6. Ok, I just want to make sure I’m reading this right. If freezing, do I want to keep the egg and quinoa mixtures separate? Then I put the quinoa mixture in the tin first and top with egg mixture? Do I not stir these together?

    1. That’s the way I do it, yes. You can mix it all together and freeze it that way, but the quinoa and kale might get a little mushy. And, no, I didn’t stir once it was in there. The egg just tends to settle in around the quinoa and kale on its own.

  7. I’m not a quiche person so am not sure about this…can the cheeses be omitted? or are they an integral part of a quiche recipe and it’ll be an epic fail without them? I’m dairy-free because my nurseling reacts to it coming through my breastmilk, but I react to the alternatives. I miss cheese.

  8. So, in theory, I could prepare (and freeze) everything but the eggs… Then thaw, beat some fresh eggs, combine & bake. Right?

  9. last time I did a breakfast casserole type thing and froze it the reheated item was watery and spongy. If I do this recipe and freeze raw…. what’s your guess on cooking in microwave instead of baking? I don’t let my little one use the stove yet

    1. I’m not sure about this one, I think with the quinoa though you’d want to cook ahead of time for sure. As for reheating you can try in smaller sections like 30 seconds each?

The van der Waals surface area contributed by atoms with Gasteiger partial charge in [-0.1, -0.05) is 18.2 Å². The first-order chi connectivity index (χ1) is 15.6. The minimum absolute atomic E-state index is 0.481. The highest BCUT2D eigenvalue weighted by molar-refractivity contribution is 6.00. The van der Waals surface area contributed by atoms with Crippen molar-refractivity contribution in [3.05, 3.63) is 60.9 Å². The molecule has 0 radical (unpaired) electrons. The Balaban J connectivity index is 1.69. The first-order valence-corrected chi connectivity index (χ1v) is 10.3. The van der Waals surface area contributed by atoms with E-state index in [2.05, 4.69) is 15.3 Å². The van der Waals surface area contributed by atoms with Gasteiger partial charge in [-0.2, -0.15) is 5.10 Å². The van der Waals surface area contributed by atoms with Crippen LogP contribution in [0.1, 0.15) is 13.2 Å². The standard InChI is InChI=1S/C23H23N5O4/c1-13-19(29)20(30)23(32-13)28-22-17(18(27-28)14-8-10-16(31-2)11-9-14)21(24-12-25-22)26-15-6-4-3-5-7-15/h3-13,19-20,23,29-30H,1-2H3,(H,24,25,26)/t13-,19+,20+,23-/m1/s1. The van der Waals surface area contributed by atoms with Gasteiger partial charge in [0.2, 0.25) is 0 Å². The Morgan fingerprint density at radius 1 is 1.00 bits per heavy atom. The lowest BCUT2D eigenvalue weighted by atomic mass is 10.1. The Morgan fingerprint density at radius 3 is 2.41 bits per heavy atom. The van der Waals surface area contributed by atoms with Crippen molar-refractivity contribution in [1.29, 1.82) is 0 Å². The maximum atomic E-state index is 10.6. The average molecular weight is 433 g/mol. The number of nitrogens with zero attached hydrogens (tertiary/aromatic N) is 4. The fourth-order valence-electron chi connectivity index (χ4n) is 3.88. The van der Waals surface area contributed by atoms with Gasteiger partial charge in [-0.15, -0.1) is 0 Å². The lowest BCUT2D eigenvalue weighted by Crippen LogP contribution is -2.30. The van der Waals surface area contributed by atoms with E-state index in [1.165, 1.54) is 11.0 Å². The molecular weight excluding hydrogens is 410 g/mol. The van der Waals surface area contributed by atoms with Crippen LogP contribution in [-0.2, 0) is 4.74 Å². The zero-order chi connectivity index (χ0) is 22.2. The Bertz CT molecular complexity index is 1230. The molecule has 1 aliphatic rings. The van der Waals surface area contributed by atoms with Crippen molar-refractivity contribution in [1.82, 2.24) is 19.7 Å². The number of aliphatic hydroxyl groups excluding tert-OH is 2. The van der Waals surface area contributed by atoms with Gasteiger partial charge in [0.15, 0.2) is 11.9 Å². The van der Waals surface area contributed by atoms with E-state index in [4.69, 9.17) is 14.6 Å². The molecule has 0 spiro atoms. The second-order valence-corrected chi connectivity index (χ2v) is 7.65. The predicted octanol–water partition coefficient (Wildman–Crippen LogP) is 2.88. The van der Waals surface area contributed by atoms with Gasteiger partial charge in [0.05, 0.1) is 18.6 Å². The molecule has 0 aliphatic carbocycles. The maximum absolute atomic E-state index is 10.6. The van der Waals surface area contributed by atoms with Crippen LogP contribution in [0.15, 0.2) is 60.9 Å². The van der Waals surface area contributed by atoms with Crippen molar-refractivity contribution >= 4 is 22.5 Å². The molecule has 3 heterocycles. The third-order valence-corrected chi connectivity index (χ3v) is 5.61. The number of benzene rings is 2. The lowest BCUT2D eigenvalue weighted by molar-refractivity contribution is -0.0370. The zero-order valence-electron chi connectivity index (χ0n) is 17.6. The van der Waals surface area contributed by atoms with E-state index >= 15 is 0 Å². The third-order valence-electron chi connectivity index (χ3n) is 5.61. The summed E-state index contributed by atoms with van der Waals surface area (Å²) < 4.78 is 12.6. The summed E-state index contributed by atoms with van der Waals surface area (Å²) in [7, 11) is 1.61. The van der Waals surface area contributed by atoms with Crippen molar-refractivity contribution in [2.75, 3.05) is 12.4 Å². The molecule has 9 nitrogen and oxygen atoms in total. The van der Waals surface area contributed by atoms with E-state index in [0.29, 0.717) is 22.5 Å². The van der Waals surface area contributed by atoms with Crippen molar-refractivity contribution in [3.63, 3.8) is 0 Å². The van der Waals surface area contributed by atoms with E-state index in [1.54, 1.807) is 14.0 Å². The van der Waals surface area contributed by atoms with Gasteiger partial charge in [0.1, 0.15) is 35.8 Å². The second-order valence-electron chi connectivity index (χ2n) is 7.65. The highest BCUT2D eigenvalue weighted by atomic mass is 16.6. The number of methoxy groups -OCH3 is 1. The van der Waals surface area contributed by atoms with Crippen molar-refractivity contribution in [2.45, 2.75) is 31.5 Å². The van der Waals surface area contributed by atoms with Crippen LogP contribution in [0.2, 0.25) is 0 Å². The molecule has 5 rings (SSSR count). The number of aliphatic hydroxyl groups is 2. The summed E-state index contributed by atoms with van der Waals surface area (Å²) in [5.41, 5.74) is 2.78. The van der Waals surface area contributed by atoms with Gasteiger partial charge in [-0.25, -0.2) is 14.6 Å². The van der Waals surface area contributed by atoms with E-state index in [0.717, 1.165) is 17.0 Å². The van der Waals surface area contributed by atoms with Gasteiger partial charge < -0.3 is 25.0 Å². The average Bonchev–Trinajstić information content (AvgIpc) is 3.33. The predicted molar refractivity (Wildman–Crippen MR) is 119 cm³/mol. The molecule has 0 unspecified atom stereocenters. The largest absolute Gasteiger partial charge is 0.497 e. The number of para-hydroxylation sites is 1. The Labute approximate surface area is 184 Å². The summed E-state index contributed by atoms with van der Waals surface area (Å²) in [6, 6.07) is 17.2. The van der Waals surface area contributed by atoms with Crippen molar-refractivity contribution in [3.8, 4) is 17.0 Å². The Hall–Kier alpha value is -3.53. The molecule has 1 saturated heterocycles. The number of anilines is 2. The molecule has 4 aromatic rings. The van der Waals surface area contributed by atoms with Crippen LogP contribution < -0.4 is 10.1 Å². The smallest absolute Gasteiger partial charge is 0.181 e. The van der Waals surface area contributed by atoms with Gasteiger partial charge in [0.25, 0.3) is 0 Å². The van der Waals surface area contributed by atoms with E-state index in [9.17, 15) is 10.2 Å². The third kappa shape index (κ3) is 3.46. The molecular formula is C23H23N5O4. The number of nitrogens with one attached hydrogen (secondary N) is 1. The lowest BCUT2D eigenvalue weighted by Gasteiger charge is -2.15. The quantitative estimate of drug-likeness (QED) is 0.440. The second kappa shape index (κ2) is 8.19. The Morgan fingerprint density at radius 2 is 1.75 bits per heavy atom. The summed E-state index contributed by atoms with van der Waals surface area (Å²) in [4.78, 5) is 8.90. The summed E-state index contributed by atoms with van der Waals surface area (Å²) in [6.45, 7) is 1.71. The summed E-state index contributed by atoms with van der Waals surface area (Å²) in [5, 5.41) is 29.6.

10. The work is appreciated,never ever thought that quiches could also be made in this way.I would love to try this at my home and serve to my loved ones,so that they would also enjoy the taste of it.

  11. The recipe and the way of making is also much simpler so that a normal woman can also make it.I would love to try it at my home.The mixture of quinoa with quiches worked.The kale also made the things work.A much delicious and lovely dish.

  12. The directions for freezing are completely different than the comments and your responses. Has the recipe been revised for cooking before freezing, as per
    any normal quiche?

    1. Suzy, I believe you are correct and that this recipe was actually revised from the original (which likely had the eggs being sperate from the quinoa until baking). Currently in our system, all breakfast recipes are cooked prior to freezing, and then reheated on the morning you want to serve. But, if you prefer to cook on serving day, you could certainly do that! Hope that helps!